Harmful Effects from Lack of Sleep and How to Beat Them
According to the National Sleep Foundation, the proper amount of sleep varies from person to person. Although there is no magic number, studies have found that adults typically need somewhere between 6.5 hours and 9 hours of sleep per night to function best.
But what happens when you don’t get enough sleep?
Other than being tired, can the consequences really be that bad?
The simple answer is: Yes.
Sleep Deficits Build over Time, but Negative Effects Can Be Seen Right Away
As you miss sleep, you accumulate what is referred to as “sleep debt.” The effects of this sleep debt can be seen immediately in one or more of several ways, including:
- Excessive tiredness or, oddly enough, excessive adrenalin
- Decreased daytime alertness
- Impaired memory and cognitive ability
According to a 1997 sleep study, people who only received 4 to 5 hours of sleep per night for a week, needed two full nights of sleep to eliminate that sleep debt and recover.
Potential Health Risks from Sleep Deprivation
Short-term effects are only part of the problem. Over time, chronic sleep deprivation can put you at risk for numerous serious health issues, including:
- Heart disease, including heart attacks, heart failure, and irregular heartbeat
- High blood pressure
- Death (one study showed this risk doubled when sleep cut from 7 to 5 hours per night)
Some researchers estimate that as many as 90 percent of people who suffer from insomnia are also affected by at least one other health condition (typically one listed above).
Mental Clarity and How It Is Affected by Lack of Sleep
It’s no coincidence when you have trouble focusing after a bad night’s sleep. Because sleep plays a critical role in thinking and learning, the lack of sleep can impair your cognitive processes.
Some of the mental effects of sleep deprivation include:
- Impairment of judgment
- Inability to concentrate and pay attention
- Difficulty in problem solving and reasoning
- Lack of alertness
- Increased mental exhaustion and stress
- Higher risk of depression
Additionally, over time a sleep deficit can impair your judgment about sleep itself. You may believe that you are functioning fine on less sleep, but in reality, your mental alertness continues to decrease.
Physical Repercussions from Missing Sleep
Do you care how you look? Many of us do.
Did you know that the lack of sleep can affect your appearance in more ways than one? It’s true.
It’s more than just bloodshot eyes or dark circles under your eyes. A lack of sleep can cause you to gain weight and can prematurely age your skin.
There have been several studies that have linked lack of sleep with weight gain. In a 2004 study, it was determined that reduced sleep altered hormones, which triggered not only increased hunger and appetite, but also cravings for high-fat, high-carbohydrate foods.
Another sleep study further concluded that decreased sleep increased the genetic risk of an elevated body mass index (BMI).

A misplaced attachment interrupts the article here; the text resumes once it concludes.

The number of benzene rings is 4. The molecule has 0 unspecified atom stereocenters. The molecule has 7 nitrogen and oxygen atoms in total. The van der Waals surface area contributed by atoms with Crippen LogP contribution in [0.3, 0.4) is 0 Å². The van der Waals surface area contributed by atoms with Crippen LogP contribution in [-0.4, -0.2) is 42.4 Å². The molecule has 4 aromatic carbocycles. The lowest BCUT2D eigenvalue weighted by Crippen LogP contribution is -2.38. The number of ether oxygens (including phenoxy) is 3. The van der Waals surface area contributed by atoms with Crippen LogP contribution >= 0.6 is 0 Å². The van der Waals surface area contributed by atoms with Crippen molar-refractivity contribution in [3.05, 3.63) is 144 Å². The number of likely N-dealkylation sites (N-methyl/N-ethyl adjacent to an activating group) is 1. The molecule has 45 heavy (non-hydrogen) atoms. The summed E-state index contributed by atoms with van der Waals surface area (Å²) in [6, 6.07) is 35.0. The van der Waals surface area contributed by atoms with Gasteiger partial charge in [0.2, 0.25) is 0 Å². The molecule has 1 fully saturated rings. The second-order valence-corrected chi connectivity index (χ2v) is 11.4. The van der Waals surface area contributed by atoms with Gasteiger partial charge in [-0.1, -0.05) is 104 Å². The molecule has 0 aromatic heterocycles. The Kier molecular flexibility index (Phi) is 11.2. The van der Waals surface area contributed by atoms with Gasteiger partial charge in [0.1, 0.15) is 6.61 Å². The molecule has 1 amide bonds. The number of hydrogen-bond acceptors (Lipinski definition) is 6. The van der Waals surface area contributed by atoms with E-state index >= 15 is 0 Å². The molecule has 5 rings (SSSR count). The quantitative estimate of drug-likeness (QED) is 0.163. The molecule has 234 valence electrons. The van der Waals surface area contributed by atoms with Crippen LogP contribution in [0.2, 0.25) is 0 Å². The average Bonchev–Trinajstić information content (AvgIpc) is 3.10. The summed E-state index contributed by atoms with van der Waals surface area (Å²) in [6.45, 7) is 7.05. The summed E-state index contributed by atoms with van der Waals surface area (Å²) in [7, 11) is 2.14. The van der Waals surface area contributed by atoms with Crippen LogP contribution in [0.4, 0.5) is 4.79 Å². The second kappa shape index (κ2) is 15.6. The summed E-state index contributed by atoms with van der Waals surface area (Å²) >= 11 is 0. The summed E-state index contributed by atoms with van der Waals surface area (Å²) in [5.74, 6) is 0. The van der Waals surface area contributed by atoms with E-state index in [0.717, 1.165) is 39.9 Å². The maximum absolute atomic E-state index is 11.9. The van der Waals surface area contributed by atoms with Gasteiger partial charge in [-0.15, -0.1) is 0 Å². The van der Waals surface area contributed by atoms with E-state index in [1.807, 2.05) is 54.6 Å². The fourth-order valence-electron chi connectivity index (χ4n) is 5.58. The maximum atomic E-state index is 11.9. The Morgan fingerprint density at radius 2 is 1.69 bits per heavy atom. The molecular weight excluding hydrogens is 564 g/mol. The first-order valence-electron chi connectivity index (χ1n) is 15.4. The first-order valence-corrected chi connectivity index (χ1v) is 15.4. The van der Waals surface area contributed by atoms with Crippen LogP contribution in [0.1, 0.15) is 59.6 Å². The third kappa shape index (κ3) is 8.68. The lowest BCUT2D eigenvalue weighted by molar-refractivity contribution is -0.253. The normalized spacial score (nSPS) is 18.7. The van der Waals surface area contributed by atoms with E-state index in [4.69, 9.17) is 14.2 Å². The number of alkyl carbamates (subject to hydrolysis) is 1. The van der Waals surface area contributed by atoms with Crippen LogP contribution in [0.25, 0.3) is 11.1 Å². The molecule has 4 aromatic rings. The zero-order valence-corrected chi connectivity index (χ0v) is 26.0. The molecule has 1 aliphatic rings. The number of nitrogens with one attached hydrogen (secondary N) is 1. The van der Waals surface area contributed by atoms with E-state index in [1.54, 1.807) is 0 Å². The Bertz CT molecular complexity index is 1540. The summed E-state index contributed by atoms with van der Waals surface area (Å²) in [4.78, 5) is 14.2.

Aging Your Skin
When your sleep debt increases, you may begin to notice fine lines, sallow skin, and bags under your eyes.
Sleep deprivation causes your body to release an increased amount of cortisol, a stress hormone. Excessive amounts of cortisol can break down the collagen in your skin. This breakdown can cause the skin to wrinkle and lose its elasticity. Also, sleep loss will reduce your body’s production of growth hormone – this hormone is responsible for thickening skin, strengthening bones, and increasing muscle mass.
Other Issues that Arise from Excessive Sleep Debt
Sleep deprivation can hinder your life in other ways too. It can affect your sex drive and can lead to accidents.
Kills sex drive
In a 2002 study in the Journal of Clinical Endocrinology & Metabolism sleep specialists noted that sleep-deprived individuals reported lower libidos and less interest in sex. It is believed that depleted energy and sleepiness may be to blame.
Fatigue and drowsiness can slow your reaction time as much as excessive alcohol consumption. Sleep deprivation cause accidents elsewhere too. Sleep deprivation was a contributing factor in the nuclear accident at Three Mile Island, the Chernobyl meltdown, the Exxon Valdez oil spill, and other major accidents.
Combating Insomnia and Trouble Sleeping
There are many at-home remedies to treat mild insomnia. If you are having trouble falling asleep, try these recommendations from the Mayo Clinic:
- Go to sleep at the same time each night and awake at the same time each morning
- Get out of bed if you have not been able to fall asleep within 20 minutes
- Use your bed only for sleeping and sex
- Drink an herbal tea (like Calli® Night Herbal Beverage) to relax before bed
- Find nighttime activities that help you relax, including a warm bath, yoga, reading, etc.
- Avoid (or at least limit) naps
- Remove distractions (electronics, noise, uncomfortable temperature) from your bedroom
- Exercise regularly, but at least five hours before bedtime
- Avoid caffeine after lunchtime
- Avoid alcohol and nicotine
- Do not eat a large meal before bedtime
- Check your medications for stimulants
- Treat pain before bed
- Hide your bedroom clocks, so you are not fixated on the time
If these methods do not work, seek medical attention for your insomnia.